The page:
A 10-Point Plan for Rubrics (Without Being Overwhelmed)
Standards-based grading is a new trend in the innovation of education that focuses on learning and helps to increase achievement. In traditional educational systems, teachers focus majorly on teaching and consequently an attempt to deliver knowledge to students in the best way possible as instructions that will help students acquire important life skills. Each of these “learning targets” is a concepting teaching that students are master by that of the course. Students were previously created according to the percentage of the work that they had successfully completed as a result of the tutor’s instruction. A was a high completion rate for student when they will have completed 90 to 100% of the work, B was for the completion of 80 to 89%, C was for the completion of 70 to 79%, D was for the completion of 60 to 69% while F was the completion of 0 to 59% of the work. Standards-based grading on the other hand is based on any demonstration of mastery of a subject. This 1-4 is the most popular in standards-based grading as standards-based grading very worldwide and can be 1-5, 0-4, can also use half points and letters instead of numbers. This approach therefore means that teaching is responsive to learning as traditional grading systems shared the contrary opinion. Some of the students’ progress immediately they receive instructions but most of them do not. The process requires patience and practice and it is constantly repeated until the student reaches their target.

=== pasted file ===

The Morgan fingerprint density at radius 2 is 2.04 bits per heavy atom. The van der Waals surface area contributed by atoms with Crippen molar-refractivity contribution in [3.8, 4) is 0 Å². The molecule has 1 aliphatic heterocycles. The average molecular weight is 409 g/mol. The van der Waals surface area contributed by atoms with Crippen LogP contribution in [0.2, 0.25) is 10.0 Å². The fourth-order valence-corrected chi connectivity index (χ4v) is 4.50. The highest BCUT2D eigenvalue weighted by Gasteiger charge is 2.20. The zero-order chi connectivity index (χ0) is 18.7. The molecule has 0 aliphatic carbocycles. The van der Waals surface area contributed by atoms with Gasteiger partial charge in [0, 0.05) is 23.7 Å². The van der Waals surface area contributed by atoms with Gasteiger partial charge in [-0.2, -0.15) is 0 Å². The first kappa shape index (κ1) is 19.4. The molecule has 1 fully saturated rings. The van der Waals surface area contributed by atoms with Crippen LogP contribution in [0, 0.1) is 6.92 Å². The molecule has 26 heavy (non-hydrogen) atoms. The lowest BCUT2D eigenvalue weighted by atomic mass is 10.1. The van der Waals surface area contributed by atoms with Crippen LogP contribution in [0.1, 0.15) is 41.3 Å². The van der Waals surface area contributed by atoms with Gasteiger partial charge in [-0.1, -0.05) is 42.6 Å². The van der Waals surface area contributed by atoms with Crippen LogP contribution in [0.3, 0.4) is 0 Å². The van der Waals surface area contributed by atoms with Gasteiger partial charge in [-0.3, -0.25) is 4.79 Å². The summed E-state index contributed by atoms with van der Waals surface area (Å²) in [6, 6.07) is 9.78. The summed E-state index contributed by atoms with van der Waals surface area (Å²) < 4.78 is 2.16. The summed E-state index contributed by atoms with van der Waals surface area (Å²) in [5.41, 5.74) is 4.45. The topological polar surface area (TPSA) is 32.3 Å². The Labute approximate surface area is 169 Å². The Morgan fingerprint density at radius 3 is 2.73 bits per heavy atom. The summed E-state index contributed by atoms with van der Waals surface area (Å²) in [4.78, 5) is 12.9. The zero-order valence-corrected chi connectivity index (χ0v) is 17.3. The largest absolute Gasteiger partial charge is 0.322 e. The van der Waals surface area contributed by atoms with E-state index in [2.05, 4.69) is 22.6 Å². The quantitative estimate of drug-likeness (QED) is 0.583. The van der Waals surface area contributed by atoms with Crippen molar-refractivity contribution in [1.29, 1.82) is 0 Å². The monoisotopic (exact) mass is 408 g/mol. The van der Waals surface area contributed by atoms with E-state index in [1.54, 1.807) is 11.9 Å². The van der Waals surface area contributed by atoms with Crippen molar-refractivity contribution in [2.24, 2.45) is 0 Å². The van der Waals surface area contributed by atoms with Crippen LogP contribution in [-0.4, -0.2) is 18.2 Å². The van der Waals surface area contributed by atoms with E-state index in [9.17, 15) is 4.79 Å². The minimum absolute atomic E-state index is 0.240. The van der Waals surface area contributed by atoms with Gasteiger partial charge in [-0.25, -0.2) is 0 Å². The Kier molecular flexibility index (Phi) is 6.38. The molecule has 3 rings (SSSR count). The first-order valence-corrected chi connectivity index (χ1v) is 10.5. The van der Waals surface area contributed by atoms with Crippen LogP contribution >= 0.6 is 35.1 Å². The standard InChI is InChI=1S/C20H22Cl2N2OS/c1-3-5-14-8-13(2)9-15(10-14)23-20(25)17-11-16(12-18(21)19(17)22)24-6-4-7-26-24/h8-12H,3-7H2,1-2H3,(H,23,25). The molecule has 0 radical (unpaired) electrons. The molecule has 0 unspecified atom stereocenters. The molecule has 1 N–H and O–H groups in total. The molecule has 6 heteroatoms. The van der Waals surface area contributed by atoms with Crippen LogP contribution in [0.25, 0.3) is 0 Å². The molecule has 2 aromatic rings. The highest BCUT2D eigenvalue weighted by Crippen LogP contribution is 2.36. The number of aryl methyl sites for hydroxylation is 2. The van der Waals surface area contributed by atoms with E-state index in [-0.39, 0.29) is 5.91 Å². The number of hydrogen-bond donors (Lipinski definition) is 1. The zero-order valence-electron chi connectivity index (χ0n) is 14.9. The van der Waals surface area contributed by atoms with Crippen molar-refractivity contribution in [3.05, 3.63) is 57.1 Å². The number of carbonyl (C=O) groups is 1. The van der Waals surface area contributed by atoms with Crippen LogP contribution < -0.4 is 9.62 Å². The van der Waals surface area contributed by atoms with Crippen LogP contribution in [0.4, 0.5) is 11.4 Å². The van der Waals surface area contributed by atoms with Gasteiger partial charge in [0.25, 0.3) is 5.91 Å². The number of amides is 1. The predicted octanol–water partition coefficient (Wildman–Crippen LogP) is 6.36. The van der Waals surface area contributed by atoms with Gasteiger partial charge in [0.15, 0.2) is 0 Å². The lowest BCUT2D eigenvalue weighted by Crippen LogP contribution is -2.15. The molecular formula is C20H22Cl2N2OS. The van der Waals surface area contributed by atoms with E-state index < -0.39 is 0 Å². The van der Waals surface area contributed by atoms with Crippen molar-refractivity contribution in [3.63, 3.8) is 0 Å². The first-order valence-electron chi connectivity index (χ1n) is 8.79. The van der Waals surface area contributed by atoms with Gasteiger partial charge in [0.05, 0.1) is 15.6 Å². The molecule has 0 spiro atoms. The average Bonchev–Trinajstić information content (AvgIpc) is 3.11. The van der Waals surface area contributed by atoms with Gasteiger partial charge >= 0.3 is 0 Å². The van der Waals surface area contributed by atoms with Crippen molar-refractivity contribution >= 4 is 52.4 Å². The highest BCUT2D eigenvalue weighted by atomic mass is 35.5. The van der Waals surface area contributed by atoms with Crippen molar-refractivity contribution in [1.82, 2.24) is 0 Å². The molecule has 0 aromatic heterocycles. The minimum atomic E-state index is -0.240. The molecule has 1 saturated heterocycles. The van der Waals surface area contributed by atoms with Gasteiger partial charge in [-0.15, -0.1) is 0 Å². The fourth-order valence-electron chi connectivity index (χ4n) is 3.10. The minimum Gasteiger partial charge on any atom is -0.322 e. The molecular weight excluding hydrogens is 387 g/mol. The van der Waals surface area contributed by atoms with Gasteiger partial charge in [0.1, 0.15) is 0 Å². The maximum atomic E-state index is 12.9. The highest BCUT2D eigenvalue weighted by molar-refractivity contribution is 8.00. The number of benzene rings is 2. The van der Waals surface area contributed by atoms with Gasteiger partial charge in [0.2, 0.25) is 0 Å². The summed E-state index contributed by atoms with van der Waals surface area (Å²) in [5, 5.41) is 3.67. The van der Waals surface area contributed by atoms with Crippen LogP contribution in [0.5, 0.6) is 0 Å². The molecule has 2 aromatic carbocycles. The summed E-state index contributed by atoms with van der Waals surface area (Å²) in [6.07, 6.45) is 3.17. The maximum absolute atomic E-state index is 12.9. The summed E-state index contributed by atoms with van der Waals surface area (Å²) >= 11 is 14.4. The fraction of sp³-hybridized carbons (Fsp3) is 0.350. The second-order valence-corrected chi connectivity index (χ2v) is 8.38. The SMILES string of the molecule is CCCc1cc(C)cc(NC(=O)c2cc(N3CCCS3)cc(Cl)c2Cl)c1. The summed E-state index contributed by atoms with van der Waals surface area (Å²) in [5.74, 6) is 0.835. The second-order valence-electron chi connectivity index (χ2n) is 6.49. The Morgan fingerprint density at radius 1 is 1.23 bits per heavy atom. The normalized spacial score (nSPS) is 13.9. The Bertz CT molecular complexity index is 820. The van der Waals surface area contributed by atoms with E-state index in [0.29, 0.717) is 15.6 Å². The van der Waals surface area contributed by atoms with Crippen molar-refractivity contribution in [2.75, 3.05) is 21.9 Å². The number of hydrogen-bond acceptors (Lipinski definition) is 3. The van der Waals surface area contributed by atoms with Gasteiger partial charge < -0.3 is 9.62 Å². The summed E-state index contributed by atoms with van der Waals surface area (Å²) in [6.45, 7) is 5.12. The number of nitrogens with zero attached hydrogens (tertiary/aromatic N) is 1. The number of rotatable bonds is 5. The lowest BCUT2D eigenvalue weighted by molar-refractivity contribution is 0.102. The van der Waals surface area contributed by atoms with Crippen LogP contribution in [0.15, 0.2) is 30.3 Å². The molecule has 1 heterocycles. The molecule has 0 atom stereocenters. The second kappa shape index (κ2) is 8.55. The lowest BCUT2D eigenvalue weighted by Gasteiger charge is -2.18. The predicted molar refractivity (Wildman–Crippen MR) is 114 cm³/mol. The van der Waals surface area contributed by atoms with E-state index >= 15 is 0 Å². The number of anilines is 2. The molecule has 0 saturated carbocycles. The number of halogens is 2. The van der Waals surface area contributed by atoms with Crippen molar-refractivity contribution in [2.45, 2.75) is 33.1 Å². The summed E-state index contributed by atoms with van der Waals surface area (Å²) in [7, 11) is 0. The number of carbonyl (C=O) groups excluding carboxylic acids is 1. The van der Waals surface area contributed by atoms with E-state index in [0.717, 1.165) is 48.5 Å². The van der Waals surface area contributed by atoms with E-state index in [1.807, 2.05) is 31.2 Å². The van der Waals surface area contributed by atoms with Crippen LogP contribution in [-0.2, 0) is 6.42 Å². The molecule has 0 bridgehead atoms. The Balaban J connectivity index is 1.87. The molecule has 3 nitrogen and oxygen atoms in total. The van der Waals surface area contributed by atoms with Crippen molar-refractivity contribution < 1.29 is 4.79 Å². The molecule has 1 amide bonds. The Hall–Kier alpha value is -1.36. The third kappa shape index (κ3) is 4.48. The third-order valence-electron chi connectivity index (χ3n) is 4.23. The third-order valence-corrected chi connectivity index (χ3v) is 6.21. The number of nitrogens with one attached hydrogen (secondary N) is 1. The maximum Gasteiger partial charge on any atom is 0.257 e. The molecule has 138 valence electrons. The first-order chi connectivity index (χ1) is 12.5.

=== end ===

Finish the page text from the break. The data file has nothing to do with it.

Traditional grading systems simply give cause such as 9/10 or 85% for a certain completion of work which is not as effective as teachers giving feedback on the tests performed and the skills used. Positive environments such as these can speed up a student’s learning as they feel they have a proper relationship with the instructor. “Learning targets” in standards-based grading written in student-friendly language so as they can understand the cause of the instructions well. They can further identify the areas of improvement and self-direct activities.
Standard-based grading systems neutralize this problem as the teachers will know which students are in level 1, 2 or 3 and enables the instructor to offer a level appropriate work to improve the students. This particular kind of instruction is called “differentiated instruction” or simply DI in short.
Working for mastery is an intrinsic motivator to students and this transforms some of the students’ attitudes. In standards-based grading, scores go up as students learn and therefore it provides little room for early mistakes and enables them to have a reflective mastery at the end of the course.